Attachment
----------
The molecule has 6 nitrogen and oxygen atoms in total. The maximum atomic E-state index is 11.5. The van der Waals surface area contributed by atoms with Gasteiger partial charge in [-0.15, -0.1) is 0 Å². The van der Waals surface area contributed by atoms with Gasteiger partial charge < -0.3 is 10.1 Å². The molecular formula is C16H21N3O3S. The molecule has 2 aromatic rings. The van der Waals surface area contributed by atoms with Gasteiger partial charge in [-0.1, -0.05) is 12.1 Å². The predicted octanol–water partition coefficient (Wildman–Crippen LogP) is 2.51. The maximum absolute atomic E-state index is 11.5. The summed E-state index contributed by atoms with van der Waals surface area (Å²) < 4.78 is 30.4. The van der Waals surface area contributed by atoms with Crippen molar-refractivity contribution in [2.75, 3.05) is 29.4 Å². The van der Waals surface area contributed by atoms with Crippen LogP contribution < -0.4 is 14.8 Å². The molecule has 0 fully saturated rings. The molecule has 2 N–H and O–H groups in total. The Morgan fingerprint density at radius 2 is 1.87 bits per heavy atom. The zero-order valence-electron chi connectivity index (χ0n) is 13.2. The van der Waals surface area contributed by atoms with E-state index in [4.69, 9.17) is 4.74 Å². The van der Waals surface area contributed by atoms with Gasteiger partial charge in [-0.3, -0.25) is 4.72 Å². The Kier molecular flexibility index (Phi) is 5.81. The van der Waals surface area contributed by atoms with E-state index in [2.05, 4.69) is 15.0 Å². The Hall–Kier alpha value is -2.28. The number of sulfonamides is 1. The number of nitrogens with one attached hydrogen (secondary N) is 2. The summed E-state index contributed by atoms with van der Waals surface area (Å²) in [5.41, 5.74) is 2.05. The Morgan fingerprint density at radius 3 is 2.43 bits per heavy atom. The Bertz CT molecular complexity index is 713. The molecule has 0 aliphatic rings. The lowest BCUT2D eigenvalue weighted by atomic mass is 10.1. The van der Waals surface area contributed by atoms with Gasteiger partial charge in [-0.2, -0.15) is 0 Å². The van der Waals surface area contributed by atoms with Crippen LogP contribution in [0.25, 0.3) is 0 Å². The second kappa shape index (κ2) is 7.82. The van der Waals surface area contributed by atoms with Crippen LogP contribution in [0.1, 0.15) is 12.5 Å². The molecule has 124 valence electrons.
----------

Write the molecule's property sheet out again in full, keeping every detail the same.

The molecule has 6 nitrogen and oxygen atoms in total. The maximum atomic E-state index is 11.5. The van der Waals surface area contributed by atoms with Gasteiger partial charge in [-0.15, -0.1) is 0 Å². The van der Waals surface area contributed by atoms with Gasteiger partial charge < -0.3 is 10.1 Å². The molecular formula is C16H21N3O3S. The molecule has 2 aromatic rings. The van der Waals surface area contributed by atoms with Gasteiger partial charge in [-0.1, -0.05) is 12.1 Å². The predicted octanol–water partition coefficient (Wildman–Crippen LogP) is 2.51. The maximum absolute atomic E-state index is 11.5. The summed E-state index contributed by atoms with van der Waals surface area (Å²) < 4.78 is 30.4. The van der Waals surface area contributed by atoms with Crippen molar-refractivity contribution in [2.75, 3.05) is 29.4 Å². The van der Waals surface area contributed by atoms with Crippen LogP contribution < -0.4 is 14.8 Å². The molecule has 0 fully saturated rings. The molecule has 2 N–H and O–H groups in total. The Morgan fingerprint density at radius 2 is 1.87 bits per heavy atom. The zero-order valence-electron chi connectivity index (χ0n) is 13.2. The van der Waals surface area contributed by atoms with E-state index in [4.69, 9.17) is 4.74 Å². The van der Waals surface area contributed by atoms with Gasteiger partial charge in [-0.3, -0.25) is 4.72 Å². The Kier molecular flexibility index (Phi) is 5.81. The van der Waals surface area contributed by atoms with E-state index in [2.05, 4.69) is 15.0 Å². The Hall–Kier alpha value is -2.28. The number of sulfonamides is 1. The number of nitrogens with one attached hydrogen (secondary N) is 2. The summed E-state index contributed by atoms with van der Waals surface area (Å²) in [5.41, 5.74) is 2.05. The Morgan fingerprint density at radius 3 is 2.43 bits per heavy atom. The Bertz CT molecular complexity index is 713. The molecule has 0 aliphatic rings. The lowest BCUT2D eigenvalue weighted by atomic mass is 10.1. The van der Waals surface area contributed by atoms with Gasteiger partial charge in [-0.2, -0.15) is 0 Å². The van der Waals surface area contributed by atoms with Crippen LogP contribution in [0.25, 0.3) is 0 Å². The second kappa shape index (κ2) is 7.82. The van der Waals surface area contributed by atoms with Crippen LogP contribution in [0.1, 0.15) is 12.5 Å². The molecule has 124 valence electrons.